Manufacturing flexibility can be greatly improved by using cognitive robot systems that are able to learn. Such systems enable the automation of the assembly of single-unit products, as well as natural interactions with the human co-worker in shared workspaces. The picture shows a demonstrator for automatic and flexible assembly of complex aluminum structures with two lightweight-robot arms, which was developed within the EU-Project SMErobotics.
David is an anthropomorphic robot developed at DLR using variable stiffness actuators (VSA). It is intended to approach its human archetype in size, weight, and performance. The focus of the development is on robustness, high dynamics, and dexterity.
In the near future, high-altitude platforms could extend application fields presently covered by satellites and are therefore often named HAPS, which stands for high-altitude pseudo satellites. Possible applications range from establishing communication networks to long-term recording of weather and environmental data. The DLR Flying Robots group is working in close cooperation with Elektra UAS GmbH and SolarXplorers SA (Solarstratos project) on highly efficient drives, avionics components, as well as payloads and autonomy functionalities for autonomous and optionally piloted solar high-altitude platforms and missions.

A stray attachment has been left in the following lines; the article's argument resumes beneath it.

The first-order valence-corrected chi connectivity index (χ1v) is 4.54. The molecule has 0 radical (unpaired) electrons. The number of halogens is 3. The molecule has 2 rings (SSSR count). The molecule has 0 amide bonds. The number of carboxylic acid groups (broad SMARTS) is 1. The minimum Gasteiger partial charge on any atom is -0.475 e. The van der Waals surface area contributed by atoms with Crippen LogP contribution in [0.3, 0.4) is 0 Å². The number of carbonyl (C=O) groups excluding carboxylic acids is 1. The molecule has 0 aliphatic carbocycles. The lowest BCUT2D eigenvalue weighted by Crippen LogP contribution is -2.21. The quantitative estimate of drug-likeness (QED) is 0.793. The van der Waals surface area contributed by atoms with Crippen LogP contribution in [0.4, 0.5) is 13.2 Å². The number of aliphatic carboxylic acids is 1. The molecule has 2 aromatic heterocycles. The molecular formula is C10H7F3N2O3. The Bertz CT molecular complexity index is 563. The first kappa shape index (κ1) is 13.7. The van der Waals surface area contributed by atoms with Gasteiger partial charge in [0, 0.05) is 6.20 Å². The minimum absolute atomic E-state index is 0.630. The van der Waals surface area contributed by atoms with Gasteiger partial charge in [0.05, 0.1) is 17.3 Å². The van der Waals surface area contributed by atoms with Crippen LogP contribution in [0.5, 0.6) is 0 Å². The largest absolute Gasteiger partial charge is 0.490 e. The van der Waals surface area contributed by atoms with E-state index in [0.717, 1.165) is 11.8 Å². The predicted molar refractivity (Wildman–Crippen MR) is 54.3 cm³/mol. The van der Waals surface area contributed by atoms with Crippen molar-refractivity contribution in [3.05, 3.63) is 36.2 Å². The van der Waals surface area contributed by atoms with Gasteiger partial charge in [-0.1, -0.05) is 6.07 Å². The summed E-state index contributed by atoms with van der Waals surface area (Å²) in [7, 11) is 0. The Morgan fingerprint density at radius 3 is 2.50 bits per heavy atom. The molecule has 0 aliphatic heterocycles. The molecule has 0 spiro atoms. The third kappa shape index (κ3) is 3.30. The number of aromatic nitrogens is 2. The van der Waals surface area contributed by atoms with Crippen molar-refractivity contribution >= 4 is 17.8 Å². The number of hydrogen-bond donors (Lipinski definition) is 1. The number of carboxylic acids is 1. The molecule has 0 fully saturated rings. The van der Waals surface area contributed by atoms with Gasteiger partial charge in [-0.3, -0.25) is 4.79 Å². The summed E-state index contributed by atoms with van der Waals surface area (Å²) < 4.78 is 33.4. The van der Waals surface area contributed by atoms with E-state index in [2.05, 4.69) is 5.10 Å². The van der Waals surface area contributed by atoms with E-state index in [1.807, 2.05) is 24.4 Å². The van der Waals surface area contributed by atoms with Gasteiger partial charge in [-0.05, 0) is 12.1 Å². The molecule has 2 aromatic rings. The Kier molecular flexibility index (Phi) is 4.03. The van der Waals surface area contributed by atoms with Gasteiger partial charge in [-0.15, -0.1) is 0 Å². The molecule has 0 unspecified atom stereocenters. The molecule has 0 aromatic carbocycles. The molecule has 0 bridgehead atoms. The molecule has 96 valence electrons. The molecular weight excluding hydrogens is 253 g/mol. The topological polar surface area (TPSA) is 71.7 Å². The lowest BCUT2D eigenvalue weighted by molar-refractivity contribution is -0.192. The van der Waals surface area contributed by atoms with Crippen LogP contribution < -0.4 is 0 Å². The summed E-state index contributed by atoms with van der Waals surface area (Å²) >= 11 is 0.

The key research area Flying Robots covers several domains of the DLR Robotics and Mechatronics Center – Aeronautics, Space, Robotics, and Optical Information Systems – in order to exploit synergies in the development of robotics technologies for autonomous flying platforms. The spectrum of our work ranges from low-level control and sensor data processing to mission planning and execution.
Real-time telepresent and virtual interactions require haptic devices to realistically display forces to the user. HUG is a bimanual haptic device composed of two Light-Weight Robot arms that are capable of generating highly dynamic interaction forces to the human hand. HUG is used to conduct research in various applications in remote and virtual environments, comprising telerobotics with SpaceJustin, virtual assembly verifications, rehabilitation tasks, and training of astronauts and mechanics.
People with physical disabilities, especially those affecting the upper limbs, are dependent on the help of others even for very simple daily activities. These people can be helped by robotic assistive systems in conjunction with a brain-machine interface to carry out such simple tasks autonomously and thereby increase their independence. For this purpose, we are investigating various methods to enable people with physical disabilities to control robotic arms.